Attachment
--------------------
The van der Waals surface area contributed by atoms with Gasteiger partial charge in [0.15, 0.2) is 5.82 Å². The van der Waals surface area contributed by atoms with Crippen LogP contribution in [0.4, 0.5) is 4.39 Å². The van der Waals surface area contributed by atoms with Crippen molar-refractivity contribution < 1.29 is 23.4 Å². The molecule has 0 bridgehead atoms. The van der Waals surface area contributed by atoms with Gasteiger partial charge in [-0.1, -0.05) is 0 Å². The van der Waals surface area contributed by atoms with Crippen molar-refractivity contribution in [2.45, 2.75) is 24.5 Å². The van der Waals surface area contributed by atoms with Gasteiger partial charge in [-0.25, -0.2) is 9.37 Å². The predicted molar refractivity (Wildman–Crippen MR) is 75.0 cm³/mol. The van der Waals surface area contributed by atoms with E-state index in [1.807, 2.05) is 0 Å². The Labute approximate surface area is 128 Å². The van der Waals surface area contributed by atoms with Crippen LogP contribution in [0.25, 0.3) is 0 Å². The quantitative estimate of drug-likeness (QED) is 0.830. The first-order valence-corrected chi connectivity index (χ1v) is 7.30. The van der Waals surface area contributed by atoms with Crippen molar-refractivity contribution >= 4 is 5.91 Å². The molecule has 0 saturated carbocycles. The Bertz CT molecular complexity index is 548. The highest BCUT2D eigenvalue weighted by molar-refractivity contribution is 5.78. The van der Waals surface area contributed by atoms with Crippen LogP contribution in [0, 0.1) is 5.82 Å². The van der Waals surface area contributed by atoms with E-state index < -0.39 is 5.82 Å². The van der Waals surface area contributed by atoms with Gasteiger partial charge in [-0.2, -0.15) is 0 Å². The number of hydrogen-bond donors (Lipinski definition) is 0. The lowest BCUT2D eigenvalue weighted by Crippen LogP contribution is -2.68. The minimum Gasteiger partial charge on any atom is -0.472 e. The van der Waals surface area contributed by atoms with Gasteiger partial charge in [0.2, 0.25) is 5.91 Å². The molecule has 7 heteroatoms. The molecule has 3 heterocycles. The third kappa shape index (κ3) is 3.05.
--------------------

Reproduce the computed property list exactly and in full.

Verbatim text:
The van der Waals surface area contributed by atoms with Gasteiger partial charge in [0.15, 0.2) is 5.82 Å². The van der Waals surface area contributed by atoms with Crippen LogP contribution in [0.4, 0.5) is 4.39 Å². The van der Waals surface area contributed by atoms with Crippen molar-refractivity contribution < 1.29 is 23.4 Å². The molecule has 0 bridgehead atoms. The van der Waals surface area contributed by atoms with Gasteiger partial charge in [-0.1, -0.05) is 0 Å². The van der Waals surface area contributed by atoms with Crippen molar-refractivity contribution in [2.45, 2.75) is 24.5 Å². The van der Waals surface area contributed by atoms with Gasteiger partial charge in [-0.25, -0.2) is 9.37 Å². The predicted molar refractivity (Wildman–Crippen MR) is 75.0 cm³/mol. The van der Waals surface area contributed by atoms with E-state index in [1.807, 2.05) is 0 Å². The Labute approximate surface area is 128 Å². The van der Waals surface area contributed by atoms with Crippen LogP contribution in [0.25, 0.3) is 0 Å². The quantitative estimate of drug-likeness (QED) is 0.830. The first-order valence-corrected chi connectivity index (χ1v) is 7.30. The van der Waals surface area contributed by atoms with Crippen molar-refractivity contribution >= 4 is 5.91 Å². The molecule has 0 saturated carbocycles. The Bertz CT molecular complexity index is 548. The highest BCUT2D eigenvalue weighted by molar-refractivity contribution is 5.78. The van der Waals surface area contributed by atoms with Crippen LogP contribution in [0, 0.1) is 5.82 Å². The van der Waals surface area contributed by atoms with E-state index < -0.39 is 5.82 Å². The van der Waals surface area contributed by atoms with Gasteiger partial charge in [-0.2, -0.15) is 0 Å². The number of hydrogen-bond donors (Lipinski definition) is 0. The lowest BCUT2D eigenvalue weighted by Crippen LogP contribution is -2.68. The minimum Gasteiger partial charge on any atom is -0.472 e. The van der Waals surface area contributed by atoms with Gasteiger partial charge in [0.2, 0.25) is 5.91 Å². The molecule has 7 heteroatoms. The molecule has 3 heterocycles. The third kappa shape index (κ3) is 3.05.